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Thursday, 29 May 2003
Page: 15472


Mr JOHNSON (2:56 PM) —My question is to the Minister for the Environment and Heritage. Would the minister advise the House of measures being taken by the Howard government to reduce greenhouse gas emissions? Would the minister also inform the House of any new developments?


Dr KEMP (Minister for the Environment and Heritage) —I thank the honourable member for Ryan for his question. I also take this opportunity to thank him for representing me recently when launching the excellent book on Australian grasses which has been produced by the Australian biological resources survey. Australia is very vulnerable to climate change. This is why the government shares international concern about climate change and the challenge that it poses to our natural environment and to our economy. This government established the first greenhouse specific agency in the world, the Australian Greenhouse Office, and, through a mixture of mandatory and voluntary incentives and grants, has encouraged action which has meant that Australia has been a leader in greenhouse gas abatement. In fact, the measures that the government has taken so far are estimated to deliver some 60 million tonnes per annum of CO2 equivalent abatement each year until 2010. That is equivalent to taking all Australia's passenger cars off the roads. Through the impact of new technology and improved standards, Australia is now successfully decoupling its economic growth from greenhouse emissions growth. Emissions per dollar of GDP were 24 per cent lower in 2000 than they were in 1990.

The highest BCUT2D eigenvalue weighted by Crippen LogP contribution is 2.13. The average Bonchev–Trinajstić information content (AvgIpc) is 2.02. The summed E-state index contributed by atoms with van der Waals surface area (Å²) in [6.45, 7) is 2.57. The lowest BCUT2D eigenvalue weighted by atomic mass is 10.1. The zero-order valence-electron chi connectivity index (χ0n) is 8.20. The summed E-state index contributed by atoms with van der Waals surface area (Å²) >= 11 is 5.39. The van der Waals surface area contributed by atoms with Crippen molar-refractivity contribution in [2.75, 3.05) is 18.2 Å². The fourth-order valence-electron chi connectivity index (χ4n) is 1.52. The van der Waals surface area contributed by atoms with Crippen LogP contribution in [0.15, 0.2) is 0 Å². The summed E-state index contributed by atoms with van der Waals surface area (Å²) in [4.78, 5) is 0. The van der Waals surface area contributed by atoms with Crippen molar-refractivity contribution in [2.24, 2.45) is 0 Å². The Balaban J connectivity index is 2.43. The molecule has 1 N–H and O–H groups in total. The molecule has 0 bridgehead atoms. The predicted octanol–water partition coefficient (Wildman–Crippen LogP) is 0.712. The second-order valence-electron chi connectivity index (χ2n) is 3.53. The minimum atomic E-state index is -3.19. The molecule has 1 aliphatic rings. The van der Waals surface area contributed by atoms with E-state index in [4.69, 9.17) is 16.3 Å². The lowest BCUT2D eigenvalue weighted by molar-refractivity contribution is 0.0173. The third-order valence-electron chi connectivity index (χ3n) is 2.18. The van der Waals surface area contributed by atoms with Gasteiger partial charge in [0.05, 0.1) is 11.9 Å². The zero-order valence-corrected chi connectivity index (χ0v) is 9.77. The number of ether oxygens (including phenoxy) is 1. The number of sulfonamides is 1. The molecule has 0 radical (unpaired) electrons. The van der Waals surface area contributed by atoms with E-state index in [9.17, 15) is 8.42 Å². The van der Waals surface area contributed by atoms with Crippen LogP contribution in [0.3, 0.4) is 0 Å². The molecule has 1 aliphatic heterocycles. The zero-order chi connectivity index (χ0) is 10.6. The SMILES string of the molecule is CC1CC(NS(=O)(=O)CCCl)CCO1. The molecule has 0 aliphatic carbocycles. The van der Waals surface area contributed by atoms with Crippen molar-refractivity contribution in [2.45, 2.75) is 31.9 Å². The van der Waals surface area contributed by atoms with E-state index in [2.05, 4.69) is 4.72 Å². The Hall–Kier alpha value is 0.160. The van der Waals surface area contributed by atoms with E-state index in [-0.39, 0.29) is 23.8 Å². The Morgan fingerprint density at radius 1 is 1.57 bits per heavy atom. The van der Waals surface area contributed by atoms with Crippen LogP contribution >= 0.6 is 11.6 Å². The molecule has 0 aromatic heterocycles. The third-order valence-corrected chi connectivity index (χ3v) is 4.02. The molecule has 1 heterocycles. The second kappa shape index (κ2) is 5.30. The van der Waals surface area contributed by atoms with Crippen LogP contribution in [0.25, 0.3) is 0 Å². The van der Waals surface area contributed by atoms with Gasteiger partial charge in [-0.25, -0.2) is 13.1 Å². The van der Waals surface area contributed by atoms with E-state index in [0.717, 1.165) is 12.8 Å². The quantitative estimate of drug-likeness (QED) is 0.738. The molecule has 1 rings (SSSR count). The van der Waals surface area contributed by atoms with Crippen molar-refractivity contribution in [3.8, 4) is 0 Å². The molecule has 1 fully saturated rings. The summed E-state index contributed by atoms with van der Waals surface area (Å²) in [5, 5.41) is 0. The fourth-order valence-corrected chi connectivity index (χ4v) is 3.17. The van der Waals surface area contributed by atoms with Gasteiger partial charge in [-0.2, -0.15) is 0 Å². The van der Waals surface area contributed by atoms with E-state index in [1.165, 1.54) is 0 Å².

Today I announced that applications are now being sought for round 3 of the $400 million Greenhouse Gas Abatement Program. As a result of the first two application rounds, 15 projects have already been offered a total of almost $145 million to abate more than 27 million tonnes of greenhouse gas from 2008 to 2012. Examples of these projects include funding of up to $26 million for combined heat and power cogeneration facilities to abate 3.25 million tonnes of greenhouse gases and funding of more than $40 million for several projects in New South Wales and Queensland to capture and use waste coalmine gas to abate over seven million tonnes of greenhouse gases. This government is committed to meeting the target that we negotiated at Kyoto of 108 per cent of 1990 levels. We are also developing a climate change forward agenda to cover the next 20 to 30 years that will lead a strong contribution to global climate control without sacrificing the competitive advantages that we have as a resource-rich nation.